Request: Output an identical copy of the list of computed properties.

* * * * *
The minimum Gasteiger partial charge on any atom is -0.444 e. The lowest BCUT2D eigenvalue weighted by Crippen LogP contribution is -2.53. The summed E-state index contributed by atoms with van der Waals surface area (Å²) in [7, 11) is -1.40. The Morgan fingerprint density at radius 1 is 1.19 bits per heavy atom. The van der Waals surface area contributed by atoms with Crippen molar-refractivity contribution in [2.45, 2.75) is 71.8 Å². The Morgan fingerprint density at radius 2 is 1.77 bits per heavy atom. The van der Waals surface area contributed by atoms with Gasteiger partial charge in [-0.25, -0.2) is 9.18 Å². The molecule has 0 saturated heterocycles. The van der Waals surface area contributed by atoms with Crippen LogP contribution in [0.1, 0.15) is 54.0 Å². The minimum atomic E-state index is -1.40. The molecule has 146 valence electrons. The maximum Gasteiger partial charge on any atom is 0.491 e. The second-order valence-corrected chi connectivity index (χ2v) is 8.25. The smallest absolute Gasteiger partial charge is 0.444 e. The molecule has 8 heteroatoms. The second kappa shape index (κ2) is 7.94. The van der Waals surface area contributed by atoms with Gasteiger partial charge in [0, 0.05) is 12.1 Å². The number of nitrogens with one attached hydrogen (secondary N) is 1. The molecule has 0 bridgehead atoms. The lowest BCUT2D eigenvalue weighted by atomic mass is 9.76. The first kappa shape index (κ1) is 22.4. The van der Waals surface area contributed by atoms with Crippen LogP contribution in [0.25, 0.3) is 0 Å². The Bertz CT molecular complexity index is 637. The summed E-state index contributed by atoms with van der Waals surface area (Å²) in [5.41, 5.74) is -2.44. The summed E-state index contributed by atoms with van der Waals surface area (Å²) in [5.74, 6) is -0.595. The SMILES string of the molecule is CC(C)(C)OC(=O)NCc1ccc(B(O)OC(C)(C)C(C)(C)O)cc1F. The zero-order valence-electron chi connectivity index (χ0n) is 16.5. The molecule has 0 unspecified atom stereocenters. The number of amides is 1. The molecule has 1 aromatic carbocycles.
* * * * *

The minimum Gasteiger partial charge on any atom is -0.444 e. The lowest BCUT2D eigenvalue weighted by Crippen LogP contribution is -2.53. The summed E-state index contributed by atoms with van der Waals surface area (Å²) in [7, 11) is -1.40. The Morgan fingerprint density at radius 1 is 1.19 bits per heavy atom. The van der Waals surface area contributed by atoms with Crippen molar-refractivity contribution in [2.45, 2.75) is 71.8 Å². The Morgan fingerprint density at radius 2 is 1.77 bits per heavy atom. The van der Waals surface area contributed by atoms with Gasteiger partial charge in [-0.25, -0.2) is 9.18 Å². The molecule has 0 saturated heterocycles. The van der Waals surface area contributed by atoms with Crippen LogP contribution in [0.1, 0.15) is 54.0 Å². The minimum atomic E-state index is -1.40. The molecule has 146 valence electrons. The maximum Gasteiger partial charge on any atom is 0.491 e. The second-order valence-corrected chi connectivity index (χ2v) is 8.25. The smallest absolute Gasteiger partial charge is 0.444 e. The molecule has 8 heteroatoms. The second kappa shape index (κ2) is 7.94. The van der Waals surface area contributed by atoms with Gasteiger partial charge in [0, 0.05) is 12.1 Å². The number of nitrogens with one attached hydrogen (secondary N) is 1. The molecule has 0 bridgehead atoms. The lowest BCUT2D eigenvalue weighted by atomic mass is 9.76. The first kappa shape index (κ1) is 22.4. The van der Waals surface area contributed by atoms with Crippen LogP contribution in [0.25, 0.3) is 0 Å². The Bertz CT molecular complexity index is 637. The summed E-state index contributed by atoms with van der Waals surface area (Å²) in [5.41, 5.74) is -2.44. The summed E-state index contributed by atoms with van der Waals surface area (Å²) in [5.74, 6) is -0.595. The SMILES string of the molecule is CC(C)(C)OC(=O)NCc1ccc(B(O)OC(C)(C)C(C)(C)O)cc1F. The zero-order valence-electron chi connectivity index (χ0n) is 16.5. The molecule has 0 unspecified atom stereocenters. The number of amides is 1. The molecule has 1 aromatic carbocycles.